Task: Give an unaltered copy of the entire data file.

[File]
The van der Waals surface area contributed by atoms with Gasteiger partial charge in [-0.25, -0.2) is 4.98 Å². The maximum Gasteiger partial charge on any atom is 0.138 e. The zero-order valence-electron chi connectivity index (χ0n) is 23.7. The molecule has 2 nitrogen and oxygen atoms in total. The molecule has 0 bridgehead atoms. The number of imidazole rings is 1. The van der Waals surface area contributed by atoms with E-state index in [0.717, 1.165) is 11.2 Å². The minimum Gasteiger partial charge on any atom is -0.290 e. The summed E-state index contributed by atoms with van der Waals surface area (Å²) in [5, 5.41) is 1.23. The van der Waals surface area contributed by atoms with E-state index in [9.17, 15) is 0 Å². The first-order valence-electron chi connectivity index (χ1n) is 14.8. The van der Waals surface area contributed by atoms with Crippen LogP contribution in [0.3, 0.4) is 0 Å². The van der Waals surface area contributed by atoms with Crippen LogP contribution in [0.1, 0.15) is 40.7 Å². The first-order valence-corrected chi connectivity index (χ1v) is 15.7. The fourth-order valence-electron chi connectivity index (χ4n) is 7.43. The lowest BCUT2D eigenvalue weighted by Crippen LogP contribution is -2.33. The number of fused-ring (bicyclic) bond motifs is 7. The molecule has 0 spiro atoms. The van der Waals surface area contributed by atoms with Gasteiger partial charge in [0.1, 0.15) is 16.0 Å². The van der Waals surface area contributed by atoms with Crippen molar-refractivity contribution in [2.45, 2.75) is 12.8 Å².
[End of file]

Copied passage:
The van der Waals surface area contributed by atoms with Gasteiger partial charge in [-0.25, -0.2) is 4.98 Å². The maximum Gasteiger partial charge on any atom is 0.138 e. The zero-order valence-electron chi connectivity index (χ0n) is 23.7. The molecule has 2 nitrogen and oxygen atoms in total. The molecule has 0 bridgehead atoms. The number of imidazole rings is 1. The van der Waals surface area contributed by atoms with E-state index in [0.717, 1.165) is 11.2 Å². The minimum Gasteiger partial charge on any atom is -0.290 e. The summed E-state index contributed by atoms with van der Waals surface area (Å²) in [5, 5.41) is 1.23. The van der Waals surface area contributed by atoms with E-state index in [9.17, 15) is 0 Å². The first-order valence-electron chi connectivity index (χ1n) is 14.8. The van der Waals surface area contributed by atoms with Crippen LogP contribution in [0.3, 0.4) is 0 Å². The van der Waals surface area contributed by atoms with Crippen LogP contribution in [0.1, 0.15) is 40.7 Å². The first-order valence-corrected chi connectivity index (χ1v) is 15.7. The fourth-order valence-electron chi connectivity index (χ4n) is 7.43. The lowest BCUT2D eigenvalue weighted by Crippen LogP contribution is -2.33. The number of fused-ring (bicyclic) bond motifs is 7. The molecule has 0 spiro atoms. The van der Waals surface area contributed by atoms with Gasteiger partial charge in [0.1, 0.15) is 16.0 Å². The van der Waals surface area contributed by atoms with Crippen molar-refractivity contribution in [2.45, 2.75) is 12.8 Å².